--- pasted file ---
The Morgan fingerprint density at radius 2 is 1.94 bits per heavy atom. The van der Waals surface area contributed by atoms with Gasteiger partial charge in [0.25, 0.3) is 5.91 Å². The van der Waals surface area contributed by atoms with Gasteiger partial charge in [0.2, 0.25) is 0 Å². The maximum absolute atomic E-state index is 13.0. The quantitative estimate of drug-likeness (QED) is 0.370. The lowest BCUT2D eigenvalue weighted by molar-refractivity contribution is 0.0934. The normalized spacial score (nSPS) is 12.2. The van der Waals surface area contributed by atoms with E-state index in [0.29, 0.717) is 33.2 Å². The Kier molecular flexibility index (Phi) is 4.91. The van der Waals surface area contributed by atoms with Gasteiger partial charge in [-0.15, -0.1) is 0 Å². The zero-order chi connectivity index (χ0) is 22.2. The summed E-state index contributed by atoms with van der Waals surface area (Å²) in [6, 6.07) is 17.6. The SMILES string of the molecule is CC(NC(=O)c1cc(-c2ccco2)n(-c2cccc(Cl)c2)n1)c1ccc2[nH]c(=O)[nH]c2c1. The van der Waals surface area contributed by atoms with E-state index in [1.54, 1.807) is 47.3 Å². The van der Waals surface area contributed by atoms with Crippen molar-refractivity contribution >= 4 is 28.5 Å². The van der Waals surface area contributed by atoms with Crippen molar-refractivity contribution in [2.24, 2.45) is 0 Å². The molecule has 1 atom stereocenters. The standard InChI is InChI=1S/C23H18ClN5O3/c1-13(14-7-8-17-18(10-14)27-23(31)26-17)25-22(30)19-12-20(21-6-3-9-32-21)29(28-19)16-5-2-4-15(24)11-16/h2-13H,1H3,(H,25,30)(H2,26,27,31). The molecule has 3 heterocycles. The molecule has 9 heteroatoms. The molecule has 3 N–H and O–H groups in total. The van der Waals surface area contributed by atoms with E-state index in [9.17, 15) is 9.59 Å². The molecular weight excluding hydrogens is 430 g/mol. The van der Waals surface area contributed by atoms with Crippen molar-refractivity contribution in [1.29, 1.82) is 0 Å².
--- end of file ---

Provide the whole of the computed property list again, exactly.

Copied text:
The Morgan fingerprint density at radius 2 is 1.94 bits per heavy atom. The van der Waals surface area contributed by atoms with Gasteiger partial charge in [0.25, 0.3) is 5.91 Å². The van der Waals surface area contributed by atoms with Gasteiger partial charge in [0.2, 0.25) is 0 Å². The maximum absolute atomic E-state index is 13.0. The quantitative estimate of drug-likeness (QED) is 0.370. The lowest BCUT2D eigenvalue weighted by molar-refractivity contribution is 0.0934. The normalized spacial score (nSPS) is 12.2. The van der Waals surface area contributed by atoms with E-state index in [0.29, 0.717) is 33.2 Å². The Kier molecular flexibility index (Phi) is 4.91. The van der Waals surface area contributed by atoms with Gasteiger partial charge in [-0.15, -0.1) is 0 Å². The zero-order chi connectivity index (χ0) is 22.2. The summed E-state index contributed by atoms with van der Waals surface area (Å²) in [6, 6.07) is 17.6. The SMILES string of the molecule is CC(NC(=O)c1cc(-c2ccco2)n(-c2cccc(Cl)c2)n1)c1ccc2[nH]c(=O)[nH]c2c1. The van der Waals surface area contributed by atoms with E-state index in [1.54, 1.807) is 47.3 Å². The van der Waals surface area contributed by atoms with Crippen molar-refractivity contribution >= 4 is 28.5 Å². The van der Waals surface area contributed by atoms with Crippen molar-refractivity contribution in [2.24, 2.45) is 0 Å². The molecule has 1 atom stereocenters. The standard InChI is InChI=1S/C23H18ClN5O3/c1-13(14-7-8-17-18(10-14)27-23(31)26-17)25-22(30)19-12-20(21-6-3-9-32-21)29(28-19)16-5-2-4-15(24)11-16/h2-13H,1H3,(H,25,30)(H2,26,27,31). The molecule has 3 heterocycles. The molecule has 9 heteroatoms. The molecule has 3 N–H and O–H groups in total. The van der Waals surface area contributed by atoms with E-state index in [9.17, 15) is 9.59 Å². The molecular weight excluding hydrogens is 430 g/mol. The van der Waals surface area contributed by atoms with Crippen molar-refractivity contribution in [1.29, 1.82) is 0 Å².